A Framework for Navigating Down Markets

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Hey friends 👋 ,

Happy Monday and welcome to the ninth issue of Through the Noise!

Today we're diving into VC with a framework from a16z to you help navigate market downturns.

It's time to strap in and enjoy.


A Framework for Navigating Down Markets

Andreessen Horowitz released a framework for navigating down markets. Here is the simple 3-step process every founder must know:

1. Reevaluate your valuation

Start by quantifying how your valuation multiple has changed.

People were paying 400x forward ARR (annual recurring revenue) for the hottest companies.

Public markets provide the best basis for recalibrating private growth valuations:

Public markets are the first to react to falling valuations.

Software valuations have dropped 12x → 5x from the highs in October 2021, representing an almost 60% decline.

However it can take 6+ months to see what impact the public market downturn has had on venture funding.

Deals that are being announced now were likely priced and closed in Q1.

The true effect is yet to be realised.

Compare your ARR valuation multiple to relevant public companies revenue valuation multiples.

If they’re down 60%, chances are you’re in a similar position too.

Find out what ARR you need to fulfil your last round's valuation.

To justify a unicorn status ($1B valuation) with a 5x forward revenue multiple you would need to generate $200M in next 12 months revenue.

You can adjust this with a 'premium':

The growth rate of your startup is much higher than public comparables.

Let's assume a 50% premium (7.5x forward revenue multiple).

You would still need to generate $133M+ over the next 12 months if you were a 'unicorn' on your last round.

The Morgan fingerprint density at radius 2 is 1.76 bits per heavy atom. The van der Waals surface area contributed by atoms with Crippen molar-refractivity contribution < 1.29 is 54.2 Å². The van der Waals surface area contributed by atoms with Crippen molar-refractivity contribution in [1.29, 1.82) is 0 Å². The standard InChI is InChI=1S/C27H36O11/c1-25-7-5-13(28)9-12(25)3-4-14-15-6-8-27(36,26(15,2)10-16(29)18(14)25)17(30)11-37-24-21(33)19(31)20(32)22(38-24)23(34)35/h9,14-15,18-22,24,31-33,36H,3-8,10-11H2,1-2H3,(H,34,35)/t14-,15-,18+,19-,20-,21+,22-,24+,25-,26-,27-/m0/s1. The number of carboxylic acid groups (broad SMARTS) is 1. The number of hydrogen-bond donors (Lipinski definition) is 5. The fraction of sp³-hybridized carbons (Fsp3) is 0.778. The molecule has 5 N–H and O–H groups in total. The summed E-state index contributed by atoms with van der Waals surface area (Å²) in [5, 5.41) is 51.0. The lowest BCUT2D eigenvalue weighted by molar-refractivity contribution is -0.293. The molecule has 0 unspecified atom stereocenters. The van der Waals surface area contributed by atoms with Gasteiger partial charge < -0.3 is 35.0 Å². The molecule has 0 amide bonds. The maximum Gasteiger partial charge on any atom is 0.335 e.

Your objective should be to hit this revenue target with at least 12 months of runway.

Less than 12 months of runway before your next raise and the signal you’re sending the market is unattractive, especially in this climate.

2. Control your burn multiple

Ensure efficient growth.

Burn multiple = cash burned / net ARR added.

For example, if your company burns $20M to add $10M of ARR, you would have a burn multiple of 2.0x.

This is more relevant than other efficiency multiples such as LTV/CAC.

Your burn multiple takes into account business functions across the entire company, not just sales and marketing.

3. Scenario planning

You have to keep careful watch on your cash position and runway.

Setting a base/upside/downside case is important to adjust spend and investment in relation to macro events.

Once you have these plans, assess where you are on a quarterly or monthly cadence.

Then you can adjust your spending and hiring accordingly.

A16z has a great graphic for this as a “good” burn multiple is different for different stages.

The objective is to reduce this burn multiple over time to ultimately zero as you become cash flow positive.

You can find the original source by a16z here.


Through the Noise Podcast

E9: Shomik Ghosh - Investing in Enterprise Software

Last week we recorded the ninth episode of the Through the Noise podcast.

Our guest was Shomik Ghosh, Principal at Boldstart Ventures, a day one partner for developer first, SaaS, & crypto infrastructure founders backing the likes of Snyk, Blockdaemon, Kustomer, BigID and Superhuman. At Boldstart, Shomik invests in enterprise software with pre-product founders.

We discussed:

• How to build a great culture from the start

• Startup failure from premature scaling

• Key indicators of startup success

I now have the pleasure of calling Shomik a true friend from what was a spectacular conversation.

Catch the episode on Spotify, Apple and Callin.


That's all for today friends!

As always feel free to reply to this email or reach out @thealexbanks as I'd love to hear your feedback.

Thanks for reading and I'll catch you next Monday.